In vitro studies indicate that bilirubin and other albumin-bound substances can be efficiently removed from plasma by filtration over albumin-conjugated agarose beads. The effectiveness of this technique in vivo was investigated in rats by using a closed extracorporeal hemoperfusion system. Five Gunn rats whose endogenous bilirubin pool had been labeled with [3H]bilirubin and five Sprague Dawley rats with surgically created biliary obstruction were chosen as models of unconjugated and conjugated hyperbilirubinemia. Indocyanine green was injected into rats and its removal also studied. In the Gunn rats, 98% of the bilirubin was removed from plasma during the initial pass over the column as determined isotopically and chemically. Plasma bilirubin levels fell more than 70% from 8.21.6 mg/100 ml (meanSD) to 2.60.5 mg/100 ml during a 1-h hemoperfusion. An average of 1,061 μg of bilirubin was recovered from the columns, representing 22.54.2% of the total exchangeable bilirubin pool and 9636.4% of the plasma pool. Results were similar in the rats with biliary obstruction and in those given indocyanine green. Normal Sprague Dawley rats experience minimal changes in formed blood elements, electrolytes, and proteins as the result of hemoperfusion. When the total volume of the column did not exceed 51% of the estimated blood volume of the animal, the survival rate was 100% in 20 studies, and the procedure was without observable ill effect. Extrapolation of both in vitro and in vivo data to man suggests that extracorporeal hemoperfusion over albumin-agarose columns may be a practical means of assisting hepatic excretory function.
The issue decided in this case is that a police officer has not exceeded his authority under the implied consent law by determining with respect to a driver arrested for driving under the influence of alcohol that it was feasible to administer only one of the three chemical tests--the blood test--because of the driver's injuries and apparent need for medical attention.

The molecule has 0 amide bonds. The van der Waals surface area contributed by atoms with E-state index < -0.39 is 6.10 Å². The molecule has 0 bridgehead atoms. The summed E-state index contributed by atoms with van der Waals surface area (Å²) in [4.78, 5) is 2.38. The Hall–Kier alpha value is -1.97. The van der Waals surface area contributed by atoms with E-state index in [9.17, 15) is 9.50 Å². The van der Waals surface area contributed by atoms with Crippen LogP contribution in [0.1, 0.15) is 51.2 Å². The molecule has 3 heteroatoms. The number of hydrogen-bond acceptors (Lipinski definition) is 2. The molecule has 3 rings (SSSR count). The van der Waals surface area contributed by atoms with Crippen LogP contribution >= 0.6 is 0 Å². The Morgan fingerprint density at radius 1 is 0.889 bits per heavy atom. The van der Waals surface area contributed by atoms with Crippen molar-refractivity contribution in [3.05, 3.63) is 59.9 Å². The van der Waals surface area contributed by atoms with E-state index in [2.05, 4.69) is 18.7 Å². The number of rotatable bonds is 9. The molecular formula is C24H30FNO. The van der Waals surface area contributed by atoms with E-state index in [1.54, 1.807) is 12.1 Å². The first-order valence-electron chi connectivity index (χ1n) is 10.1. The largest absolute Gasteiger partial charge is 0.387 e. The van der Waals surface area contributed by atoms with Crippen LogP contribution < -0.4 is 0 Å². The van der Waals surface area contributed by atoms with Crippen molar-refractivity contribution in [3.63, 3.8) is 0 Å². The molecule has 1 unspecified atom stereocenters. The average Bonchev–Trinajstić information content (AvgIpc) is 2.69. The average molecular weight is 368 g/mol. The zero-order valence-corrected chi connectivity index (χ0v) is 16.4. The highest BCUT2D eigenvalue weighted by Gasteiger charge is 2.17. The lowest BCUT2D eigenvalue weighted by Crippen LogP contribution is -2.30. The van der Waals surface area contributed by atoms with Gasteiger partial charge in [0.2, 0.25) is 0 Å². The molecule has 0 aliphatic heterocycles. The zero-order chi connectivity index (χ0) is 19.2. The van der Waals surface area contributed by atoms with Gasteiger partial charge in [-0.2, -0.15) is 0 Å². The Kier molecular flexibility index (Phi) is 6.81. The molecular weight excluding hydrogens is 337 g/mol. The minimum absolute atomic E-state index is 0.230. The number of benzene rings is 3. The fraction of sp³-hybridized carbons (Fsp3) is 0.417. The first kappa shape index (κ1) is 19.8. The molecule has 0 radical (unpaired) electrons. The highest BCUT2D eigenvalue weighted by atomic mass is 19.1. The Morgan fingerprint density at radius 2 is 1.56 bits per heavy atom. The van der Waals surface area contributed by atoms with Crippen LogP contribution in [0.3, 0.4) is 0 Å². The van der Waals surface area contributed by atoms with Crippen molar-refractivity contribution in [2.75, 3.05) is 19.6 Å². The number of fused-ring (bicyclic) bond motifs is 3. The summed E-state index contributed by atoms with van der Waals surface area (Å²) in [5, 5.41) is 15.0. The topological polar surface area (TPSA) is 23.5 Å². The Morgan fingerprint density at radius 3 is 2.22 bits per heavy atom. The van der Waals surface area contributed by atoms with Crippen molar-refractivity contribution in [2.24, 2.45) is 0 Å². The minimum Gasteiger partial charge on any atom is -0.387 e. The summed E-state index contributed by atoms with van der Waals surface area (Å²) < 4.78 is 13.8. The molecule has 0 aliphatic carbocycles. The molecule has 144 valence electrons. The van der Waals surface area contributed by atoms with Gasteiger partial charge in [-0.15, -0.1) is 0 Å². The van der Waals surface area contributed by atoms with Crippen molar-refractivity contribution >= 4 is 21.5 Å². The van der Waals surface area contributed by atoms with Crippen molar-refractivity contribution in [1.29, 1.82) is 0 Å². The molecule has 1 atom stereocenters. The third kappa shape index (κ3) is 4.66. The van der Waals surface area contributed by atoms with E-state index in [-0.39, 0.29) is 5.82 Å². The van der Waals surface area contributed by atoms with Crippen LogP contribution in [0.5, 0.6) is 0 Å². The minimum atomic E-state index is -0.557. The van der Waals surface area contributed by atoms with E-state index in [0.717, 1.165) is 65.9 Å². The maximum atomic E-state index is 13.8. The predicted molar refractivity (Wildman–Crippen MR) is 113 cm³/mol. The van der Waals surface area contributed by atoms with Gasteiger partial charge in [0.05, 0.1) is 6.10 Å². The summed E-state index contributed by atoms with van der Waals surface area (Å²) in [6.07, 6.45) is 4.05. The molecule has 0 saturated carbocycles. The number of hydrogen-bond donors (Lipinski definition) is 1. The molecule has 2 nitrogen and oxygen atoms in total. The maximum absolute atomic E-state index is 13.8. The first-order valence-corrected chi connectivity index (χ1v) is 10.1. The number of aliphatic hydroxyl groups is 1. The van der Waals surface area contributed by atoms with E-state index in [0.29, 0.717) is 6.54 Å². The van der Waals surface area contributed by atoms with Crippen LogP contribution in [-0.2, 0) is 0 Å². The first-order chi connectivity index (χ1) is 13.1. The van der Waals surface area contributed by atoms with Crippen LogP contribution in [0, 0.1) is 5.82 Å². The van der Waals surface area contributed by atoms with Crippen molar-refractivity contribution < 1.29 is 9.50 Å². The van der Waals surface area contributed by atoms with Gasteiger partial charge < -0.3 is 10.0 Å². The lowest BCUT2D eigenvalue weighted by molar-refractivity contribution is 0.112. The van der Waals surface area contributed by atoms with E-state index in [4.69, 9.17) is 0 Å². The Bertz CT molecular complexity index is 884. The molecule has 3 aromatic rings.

The Department of Motor Vehicles (hereinafter DMV) appeals from a judgment granting the petition of Tim Smith for issuance of a peremptory writ of mandate directing the DMV to set aside its order suspending Smith's driving privilege for six months based on his refusal to submit to a blood test following his arrest for driving while under the influence of alcohol. (Veh. Code, 13353.) fn. 1 We reverse.
While driving his automobile, Smith was involved in a nighttime accident. An officer of the California Highway Patrol who responded to the accident call found the injured Smith within his vehicle pinned against a telephone pole such that the assistance of the fire department was required to pry the vehicle open to remove him. The officer detected a strong odor of alcohol [179 Cal. App. 3d 372] on Smith's breath and noted that his eyes were bloodshot and watery and his speech was incoherent. Observing that Smith had suffered lacerations, contusions and considerable loss of blood, the officer summoned an ambulance to the scene of the accident. The officer did not administer a field sobriety test due to Smith's possible injuries.
The officer next advised Smith that he was required to submit to one of three chemical tests: blood, breathalizer, or a urinalysis to determine the alcohol content of his blood. Medical personnel would not allow Smith to get off the gurney to provide a urine sample for the officer. Based on that admonition and Smith's apparent condition, the officer determined that it was inappropriate and unsafe to allow Smith to get off the gurney for a urinalysis to be completed. In the officer's opinion, the only available chemical test which was feasible for Smith to take was the blood test.